In the good old days of computing, success was all about showing up with the right cables. A VGA cable for the screen. A parallel cable for the printer (or an Iomega Zip drive – remember those?). The keyboard and mouse also had their own unique way of connecting – via the PS/2 port. And if you wanted to attach some strange device, like a drawing tablet, you’d need a serial cable. If you ever needed to connect your camcorder, you’ll certainly remember FireWire.
USB was pretty transformational. Suddenly, almost everything you might want to connect – not only now, but in the future – was connected the same way. Mouse, keyboard, printer, external disk drive, yiour camcorder, your drawing tablet – even your phone. And: it could deliver power! And yet… Parallel, serial and PS/2 interfaces may have gone away – but then we had SCART, and now we have HDMI, DisplayPort, Thunderbolt, S/PDIF, RCA, DIN, BNC (and DVI-D and DVI-I) to name but a few…
Showing up with the right cables is still a challenge. In an increasingly complex world – wouldn’t it be great to have one less thing to worry about? Especially when many of the connections we need to use are limited in terms of their reach without some form of signal amplification. A complicated install can become a nightmare.
A new level
Fortunately, help is at hand. Its name is IP. AV installations are no longer the technology islands they once were: now, the network is omnipresent – and IP has the potential to change the game, making it possible to connect almost anything to almost anything else quickly, easily and cost-effectively. Today, everyone is talking about AVoIP – running audiovisual applications over an IP network – which has the potential to take interoperability to a new level.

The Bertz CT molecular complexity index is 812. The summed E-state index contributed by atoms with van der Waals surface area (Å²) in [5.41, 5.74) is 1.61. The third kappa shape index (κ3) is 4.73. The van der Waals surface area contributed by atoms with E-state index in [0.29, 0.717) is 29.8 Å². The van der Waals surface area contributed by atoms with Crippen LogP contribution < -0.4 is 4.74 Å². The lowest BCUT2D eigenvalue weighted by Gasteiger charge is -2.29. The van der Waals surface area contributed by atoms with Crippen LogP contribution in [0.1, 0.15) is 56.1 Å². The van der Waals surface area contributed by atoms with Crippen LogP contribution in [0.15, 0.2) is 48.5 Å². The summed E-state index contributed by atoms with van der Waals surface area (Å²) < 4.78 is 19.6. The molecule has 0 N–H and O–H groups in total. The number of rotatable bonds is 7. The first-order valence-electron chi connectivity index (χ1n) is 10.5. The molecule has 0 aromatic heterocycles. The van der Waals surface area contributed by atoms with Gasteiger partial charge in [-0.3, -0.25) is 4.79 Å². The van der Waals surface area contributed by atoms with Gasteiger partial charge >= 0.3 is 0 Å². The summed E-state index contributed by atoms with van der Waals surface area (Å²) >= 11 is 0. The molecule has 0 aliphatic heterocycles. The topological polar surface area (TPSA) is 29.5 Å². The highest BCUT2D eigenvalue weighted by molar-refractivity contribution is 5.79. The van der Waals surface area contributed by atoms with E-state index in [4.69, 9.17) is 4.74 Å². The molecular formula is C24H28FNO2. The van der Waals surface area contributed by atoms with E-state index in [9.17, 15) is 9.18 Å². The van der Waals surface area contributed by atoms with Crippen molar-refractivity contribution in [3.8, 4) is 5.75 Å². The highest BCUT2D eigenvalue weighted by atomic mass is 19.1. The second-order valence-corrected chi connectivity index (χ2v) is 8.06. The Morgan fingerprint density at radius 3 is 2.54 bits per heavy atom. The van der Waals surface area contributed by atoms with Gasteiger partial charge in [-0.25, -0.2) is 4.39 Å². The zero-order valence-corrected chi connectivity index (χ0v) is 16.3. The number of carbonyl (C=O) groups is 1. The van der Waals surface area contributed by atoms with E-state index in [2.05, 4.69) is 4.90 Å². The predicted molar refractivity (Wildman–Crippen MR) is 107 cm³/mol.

Meanwhile, in a parallel universe, others are talking about moving audio and video over IP networks. That parallel universe is the broadcast industry. What’s interesting is that both it and the AV industry are grappling with the same challenges. While, notionally, IP is IP – it’s not quite that simple. Both industries are finding there’s work to do when it comes to achieving real interoperability – with its advantages of manufacturer-independence, flexibility, scalability and the lower costs associated with COTS (commercial off-the-shelf) hardware – and to delivering media across the network. That applies especially to video.
To address the challenge of IP interoperability, the broadcast industry has benefited greatly from the work of SMPTE in defining standards like ST 2110 as media companies move away from their historic reliance on SDI. In the AV industry, the SDVoE – Software Defined Video over Ethernet – Alliance is undertaking a similar effort. The adoption of standards is absolutely critical to achieving the many and compelling benefits of IP. Inevitably, there are still companies – some of them well-known in the industry – who are resisting interoperability and open standards in order to ‘capture’ customers. That’s something that buyers need to be wary of.